Become a member and get exclusive access to articles, live sessions and more!
Start Your Free Trial

Art Tatum: Tatum Art

Art Tatum had the ability to scare people, especially other pianists. The first time a young Oscar Peterson was played an Art Tatum record, he refused to play piano for months, feeling he could never measure up to Tatum’s level. When Hank Jones initially heard Tatum’s 1933 recording of “Tiger Rag,” he asked who the three pianists were.

The 10-CD set Tatum Art (Storyville) mostly contains material that was previously unreleased until recently. The first nine CDs have been released individually by Storyville during the past couple of years, so this box is recommended to listeners who have not already acquired those discs. Dating from 1934-46, the material was mostly recorded privately, featuring Tatum in concerts, at clubs, on the radio and at parties. All of the music is listenable though not always technically up to the level of studio recordings. In addition to the many dazzling unaccompanied solos and numbers with Tatum’s trios, there are cameo appearances from Les Paul, Tal Farlow, Louis Armstrong, Jack Teagarden and Coleman Hawkins. The 10 CDs are joined by a DVD that features Tatum on clips from the March of Time newsreels, The Fabulous Dorseys and a remarkable version of “Yesterdays” from The Spike Jones Show in 1954.

Oscar Peterson scared his share of musicians too, starting during 1945-49 when he was one of Canada’s top jazz pianists. Discovered by producer Norman Granz, who presented him as a “surprise guest” at a JATP concert, Peterson at first recorded duets with bassist Ray Brown. The limited-edition seven-CD Mosaic set The Complete Clef/Mercury Studio Recordings of the Oscar Peterson Trio (1951-1953) could have been called The Complete Studio Recordings of the Oscar Peterson/Barney Kessel/Ray Brown Trio. Other than an easy-listening date with Irving Ashby on guitar and a set in which drummer Alvin Stoller makes the group a quartet, all of the 116 performances are by the Peterson-Kessel-Brown group. While many of these numbers were part of melodic songbook projects dedicated to the music of Cole Porter, Irving Berlin, George Gershwin, Duke Ellington, Jerome Kern, Richard Rodgers and Vincent Youmans, six are exciting 11-12 minute workouts on standards designed to take advantage of the length of the LP, and there are several rare examples of Peterson singing, sounding remarkably close to Nat “King” Cole, his main influence as both a singer and a pianist.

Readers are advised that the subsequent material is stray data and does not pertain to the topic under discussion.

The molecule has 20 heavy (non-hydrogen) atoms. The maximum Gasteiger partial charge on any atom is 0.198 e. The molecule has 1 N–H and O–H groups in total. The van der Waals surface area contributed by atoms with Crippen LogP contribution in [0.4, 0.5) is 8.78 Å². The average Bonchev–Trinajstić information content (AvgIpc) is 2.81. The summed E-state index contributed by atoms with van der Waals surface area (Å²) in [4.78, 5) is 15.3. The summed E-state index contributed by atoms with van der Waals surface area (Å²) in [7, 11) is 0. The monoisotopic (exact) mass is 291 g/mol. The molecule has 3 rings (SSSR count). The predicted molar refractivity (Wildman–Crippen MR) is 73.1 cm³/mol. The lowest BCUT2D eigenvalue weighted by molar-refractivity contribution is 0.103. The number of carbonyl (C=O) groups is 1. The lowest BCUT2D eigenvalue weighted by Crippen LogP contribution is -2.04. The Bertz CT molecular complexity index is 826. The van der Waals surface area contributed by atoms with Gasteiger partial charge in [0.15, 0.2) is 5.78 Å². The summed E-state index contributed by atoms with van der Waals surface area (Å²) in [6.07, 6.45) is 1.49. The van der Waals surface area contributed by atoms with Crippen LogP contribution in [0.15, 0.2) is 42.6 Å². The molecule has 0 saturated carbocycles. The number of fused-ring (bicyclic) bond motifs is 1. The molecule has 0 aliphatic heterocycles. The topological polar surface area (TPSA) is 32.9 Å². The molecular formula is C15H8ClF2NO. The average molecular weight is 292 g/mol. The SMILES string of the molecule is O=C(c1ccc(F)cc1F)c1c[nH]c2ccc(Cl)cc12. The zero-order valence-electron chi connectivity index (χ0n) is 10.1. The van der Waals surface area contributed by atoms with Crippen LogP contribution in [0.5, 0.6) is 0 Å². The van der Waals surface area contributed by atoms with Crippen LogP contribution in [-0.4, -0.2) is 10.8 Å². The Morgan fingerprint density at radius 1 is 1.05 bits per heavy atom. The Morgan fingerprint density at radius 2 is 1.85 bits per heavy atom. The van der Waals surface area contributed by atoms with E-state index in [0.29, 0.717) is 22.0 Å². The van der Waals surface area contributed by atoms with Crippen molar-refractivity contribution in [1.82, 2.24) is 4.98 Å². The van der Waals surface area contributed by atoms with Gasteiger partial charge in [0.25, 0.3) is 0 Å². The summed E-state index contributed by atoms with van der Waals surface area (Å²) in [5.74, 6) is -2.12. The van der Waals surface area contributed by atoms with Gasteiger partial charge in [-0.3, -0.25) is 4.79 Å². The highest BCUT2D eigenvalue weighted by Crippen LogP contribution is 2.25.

Originally Published